I was given an advance copy of Not Quite Lost to review. I’m a slow reader and have a lot of books in my pile so was a bit wary it might take me until publication day to finish it – but as soon as I started I couldn’t put it down.
The beauty of Not Quite Lost is Roz Morris’s ability to find fascination in the mundane as well as the quirky. As I was reading it, I found myself nodding – we’ve all had similar experiences but few of us have troubled to chronicle them and to bring them back to life on the page. Like the pushy shopkeeper pursuing Roz out of the shop into the street, still set on a sale. Or the lovestruck young man who walks alongside her and her horse and tells her he is about to make an unannounced visit to a girl he has met online having travelled across the country to do so.
Some of the places were familiar - I have driven countless times down the wonderful A303 and noticed what Morris has called Pig-Henge, a series of pig sties arranged in circles, and have witnessed the giant cooling towers of West Burton power station on many visits to friends in Nottinghamshire, but Roz Morris has managed to find something magical in these things. I have also experienced earthquakes in Italy - not one but two. I worked through the first - completely oblivious to the tremors and wondering why my secretary was yelling like a mad woman. The second happened when I was at a family celebration in a hotel on Lake Iseo. Everyone was talking about the earthquake over breakfast - beds moving across floors, windows rattling and I had slept through it all. Unlike me, Morris and friends are very much aware of the one they experience in Vicenza, talking about it every evening of their holiday, in a kind of ‘what I was doing when JFK died’ sort of way. “Like a campfire story or an epic told in a Saxon mead hall, to grapple with the fact that we had escaped much worse.”
This book is a great advert for the properties of The Landmark Trust – a collection of weird and wonderful follies and odd buildings – Morris and husband have clearly made it their life’s mission to stay in all of them. I ended up scrolling the pages of the Landmark Trust website to find an interesting and isolated place to run away to. I can however confirm I will not want to try out Roz’s ten rapidly repeated trips up the 150 stairs of Beckford’s Tower as an exercise regime.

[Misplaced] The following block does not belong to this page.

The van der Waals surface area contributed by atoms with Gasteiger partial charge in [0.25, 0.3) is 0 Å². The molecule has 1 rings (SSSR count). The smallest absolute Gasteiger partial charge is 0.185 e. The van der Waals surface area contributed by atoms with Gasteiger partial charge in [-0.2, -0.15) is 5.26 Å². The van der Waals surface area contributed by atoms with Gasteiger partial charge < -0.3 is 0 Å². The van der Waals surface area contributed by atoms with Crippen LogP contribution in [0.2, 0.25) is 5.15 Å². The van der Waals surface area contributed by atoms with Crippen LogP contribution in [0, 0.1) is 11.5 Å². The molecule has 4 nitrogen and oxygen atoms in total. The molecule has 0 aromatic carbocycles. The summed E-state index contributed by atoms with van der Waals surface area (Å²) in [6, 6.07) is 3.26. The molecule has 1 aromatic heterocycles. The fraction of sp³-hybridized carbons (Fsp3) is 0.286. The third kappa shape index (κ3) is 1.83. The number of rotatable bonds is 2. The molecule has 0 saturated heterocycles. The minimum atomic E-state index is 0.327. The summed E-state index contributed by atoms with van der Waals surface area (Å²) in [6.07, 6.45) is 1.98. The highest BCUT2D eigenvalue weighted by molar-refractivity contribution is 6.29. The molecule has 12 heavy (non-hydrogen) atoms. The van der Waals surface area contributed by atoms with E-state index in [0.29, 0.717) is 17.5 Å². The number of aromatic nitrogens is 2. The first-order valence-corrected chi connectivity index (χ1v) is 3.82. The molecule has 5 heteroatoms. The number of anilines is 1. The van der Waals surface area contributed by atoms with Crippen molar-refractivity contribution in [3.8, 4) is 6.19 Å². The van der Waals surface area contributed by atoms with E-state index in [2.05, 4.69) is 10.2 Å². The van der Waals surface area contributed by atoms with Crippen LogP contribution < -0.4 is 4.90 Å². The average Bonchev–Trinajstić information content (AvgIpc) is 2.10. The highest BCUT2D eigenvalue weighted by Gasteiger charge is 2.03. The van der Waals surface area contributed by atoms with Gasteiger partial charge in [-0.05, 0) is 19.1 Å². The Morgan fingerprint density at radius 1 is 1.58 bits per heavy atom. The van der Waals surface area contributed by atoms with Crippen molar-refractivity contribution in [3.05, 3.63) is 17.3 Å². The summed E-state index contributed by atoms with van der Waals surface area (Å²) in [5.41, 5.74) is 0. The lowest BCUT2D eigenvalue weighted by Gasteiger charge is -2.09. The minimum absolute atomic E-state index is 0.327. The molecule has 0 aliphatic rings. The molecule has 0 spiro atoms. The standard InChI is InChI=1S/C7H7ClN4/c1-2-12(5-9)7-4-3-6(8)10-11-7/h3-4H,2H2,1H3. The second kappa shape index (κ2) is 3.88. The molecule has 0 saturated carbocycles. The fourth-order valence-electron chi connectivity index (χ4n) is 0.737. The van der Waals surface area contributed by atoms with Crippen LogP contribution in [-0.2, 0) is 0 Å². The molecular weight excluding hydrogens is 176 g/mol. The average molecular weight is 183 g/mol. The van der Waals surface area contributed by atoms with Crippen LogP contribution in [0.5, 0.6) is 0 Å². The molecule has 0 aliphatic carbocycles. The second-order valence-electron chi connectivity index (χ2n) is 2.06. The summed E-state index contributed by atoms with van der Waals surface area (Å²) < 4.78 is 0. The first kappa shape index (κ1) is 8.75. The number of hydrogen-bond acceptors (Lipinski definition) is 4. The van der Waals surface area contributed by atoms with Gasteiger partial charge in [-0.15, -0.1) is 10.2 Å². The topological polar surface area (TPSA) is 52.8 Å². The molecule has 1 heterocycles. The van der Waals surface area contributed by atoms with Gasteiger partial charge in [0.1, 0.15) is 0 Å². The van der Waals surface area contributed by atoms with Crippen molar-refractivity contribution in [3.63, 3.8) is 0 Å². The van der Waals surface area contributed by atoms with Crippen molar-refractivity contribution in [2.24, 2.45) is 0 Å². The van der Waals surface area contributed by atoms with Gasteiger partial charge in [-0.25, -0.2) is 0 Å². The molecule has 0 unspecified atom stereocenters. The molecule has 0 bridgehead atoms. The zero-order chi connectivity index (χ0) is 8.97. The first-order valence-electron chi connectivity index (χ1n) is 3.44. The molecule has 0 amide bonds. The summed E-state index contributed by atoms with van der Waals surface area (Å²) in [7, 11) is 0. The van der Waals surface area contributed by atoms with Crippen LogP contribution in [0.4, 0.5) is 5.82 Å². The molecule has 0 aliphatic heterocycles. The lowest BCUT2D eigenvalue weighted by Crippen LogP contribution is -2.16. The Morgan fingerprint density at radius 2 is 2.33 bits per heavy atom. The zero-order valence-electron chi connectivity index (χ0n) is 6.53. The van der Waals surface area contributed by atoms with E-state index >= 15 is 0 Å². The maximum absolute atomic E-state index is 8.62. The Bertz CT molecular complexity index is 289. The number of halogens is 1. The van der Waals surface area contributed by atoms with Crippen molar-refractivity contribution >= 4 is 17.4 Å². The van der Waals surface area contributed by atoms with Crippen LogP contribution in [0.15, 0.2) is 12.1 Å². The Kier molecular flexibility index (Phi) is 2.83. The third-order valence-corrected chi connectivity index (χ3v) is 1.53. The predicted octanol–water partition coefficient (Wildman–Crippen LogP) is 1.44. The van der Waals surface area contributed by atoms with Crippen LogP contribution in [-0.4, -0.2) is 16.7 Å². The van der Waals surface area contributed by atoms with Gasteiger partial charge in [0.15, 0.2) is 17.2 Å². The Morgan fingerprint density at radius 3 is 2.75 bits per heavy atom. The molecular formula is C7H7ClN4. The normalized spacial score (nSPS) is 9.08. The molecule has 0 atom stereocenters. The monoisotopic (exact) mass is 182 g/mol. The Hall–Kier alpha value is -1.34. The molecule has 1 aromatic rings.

Probably one of the reasons I loved the book is that I share the author’s obsession with old abandoned buildings. Give me a ruin or an empty abandoned house and I want to get inside it. If I can’t manage that, I do so vicariously, googling away trying to find out its past and its secrets. I was so glad to discover on reading this book that someone else is similarly bonkers! I confess that before I’d finished the first chapter I had googled and found Edge Croft, Morris’s former family home – the knowledge that it had been demolished being enough to make me want to see how it was before the bulldozers struck.
Morris combines the beautiful prose of her novels with a wry self-deprecating humour and an ability to create a vivid image on the page. I loved her description of the cryogenic plant near Pevensey (just a few miles from me but I won’t be rushing to visit!) as “a bit like a home-brew kit but with bodies”. Anyone who manages to make interesting jammed car windows, the braking systems of automatic cars, and country walks that lead to nowhere (not to mention staircases that do the same), has to be a bloody good writer. There is an obvious temptation to compare the book to Bill Bryson’s – the beautiful cover design virtually mandates that. There is a similarity with early BB but I much prefer Roz to the curmudgeonly moaner that Bryson has now become. Her humour is always gentle and directed as much at herself as at the weird and wonderful people she meets along the way.
This book would make a perfect gift – keep a copy in your guest room and you’ll never see your guests as they will be either lost in it – or inspired by it to go out exploring to find wonders in the world all around them.